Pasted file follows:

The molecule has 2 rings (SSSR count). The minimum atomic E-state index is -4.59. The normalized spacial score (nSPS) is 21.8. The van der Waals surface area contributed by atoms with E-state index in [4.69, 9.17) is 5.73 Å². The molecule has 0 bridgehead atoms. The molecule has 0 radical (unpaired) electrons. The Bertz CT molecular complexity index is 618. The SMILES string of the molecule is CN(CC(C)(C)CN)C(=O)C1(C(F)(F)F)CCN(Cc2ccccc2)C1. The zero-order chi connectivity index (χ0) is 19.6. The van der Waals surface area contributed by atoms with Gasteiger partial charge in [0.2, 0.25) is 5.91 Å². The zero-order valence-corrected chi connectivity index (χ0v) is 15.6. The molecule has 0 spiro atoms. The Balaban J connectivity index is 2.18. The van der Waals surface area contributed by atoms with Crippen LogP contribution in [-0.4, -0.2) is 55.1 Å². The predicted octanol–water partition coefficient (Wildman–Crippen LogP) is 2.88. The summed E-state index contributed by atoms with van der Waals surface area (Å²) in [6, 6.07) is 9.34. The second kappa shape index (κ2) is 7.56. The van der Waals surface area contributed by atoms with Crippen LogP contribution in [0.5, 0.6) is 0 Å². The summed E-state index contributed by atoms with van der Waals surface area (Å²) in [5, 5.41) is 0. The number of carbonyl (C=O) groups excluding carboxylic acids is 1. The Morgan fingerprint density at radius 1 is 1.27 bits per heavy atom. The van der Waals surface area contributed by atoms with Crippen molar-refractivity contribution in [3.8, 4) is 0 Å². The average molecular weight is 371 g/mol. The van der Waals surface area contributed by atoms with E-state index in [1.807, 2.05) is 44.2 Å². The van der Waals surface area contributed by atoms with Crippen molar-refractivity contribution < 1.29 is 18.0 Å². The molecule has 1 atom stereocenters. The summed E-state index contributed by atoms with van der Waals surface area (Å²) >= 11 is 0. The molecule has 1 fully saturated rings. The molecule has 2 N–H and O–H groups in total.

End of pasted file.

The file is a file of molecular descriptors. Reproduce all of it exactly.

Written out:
The molecule has 2 rings (SSSR count). The minimum atomic E-state index is -4.59. The normalized spacial score (nSPS) is 21.8. The van der Waals surface area contributed by atoms with E-state index in [4.69, 9.17) is 5.73 Å². The molecule has 0 bridgehead atoms. The molecule has 0 radical (unpaired) electrons. The Bertz CT molecular complexity index is 618. The SMILES string of the molecule is CN(CC(C)(C)CN)C(=O)C1(C(F)(F)F)CCN(Cc2ccccc2)C1. The zero-order chi connectivity index (χ0) is 19.6. The van der Waals surface area contributed by atoms with Gasteiger partial charge in [0.2, 0.25) is 5.91 Å². The zero-order valence-corrected chi connectivity index (χ0v) is 15.6. The molecule has 0 spiro atoms. The Balaban J connectivity index is 2.18. The van der Waals surface area contributed by atoms with Crippen LogP contribution in [-0.4, -0.2) is 55.1 Å². The predicted octanol–water partition coefficient (Wildman–Crippen LogP) is 2.88. The summed E-state index contributed by atoms with van der Waals surface area (Å²) in [6, 6.07) is 9.34. The second kappa shape index (κ2) is 7.56. The van der Waals surface area contributed by atoms with Crippen LogP contribution in [0.5, 0.6) is 0 Å². The summed E-state index contributed by atoms with van der Waals surface area (Å²) in [5, 5.41) is 0. The number of carbonyl (C=O) groups excluding carboxylic acids is 1. The Morgan fingerprint density at radius 1 is 1.27 bits per heavy atom. The van der Waals surface area contributed by atoms with Crippen molar-refractivity contribution in [3.8, 4) is 0 Å². The average molecular weight is 371 g/mol. The van der Waals surface area contributed by atoms with E-state index in [1.807, 2.05) is 44.2 Å². The van der Waals surface area contributed by atoms with Crippen molar-refractivity contribution < 1.29 is 18.0 Å². The molecule has 1 atom stereocenters. The summed E-state index contributed by atoms with van der Waals surface area (Å²) >= 11 is 0. The molecule has 1 fully saturated rings. The molecule has 2 N–H and O–H groups in total.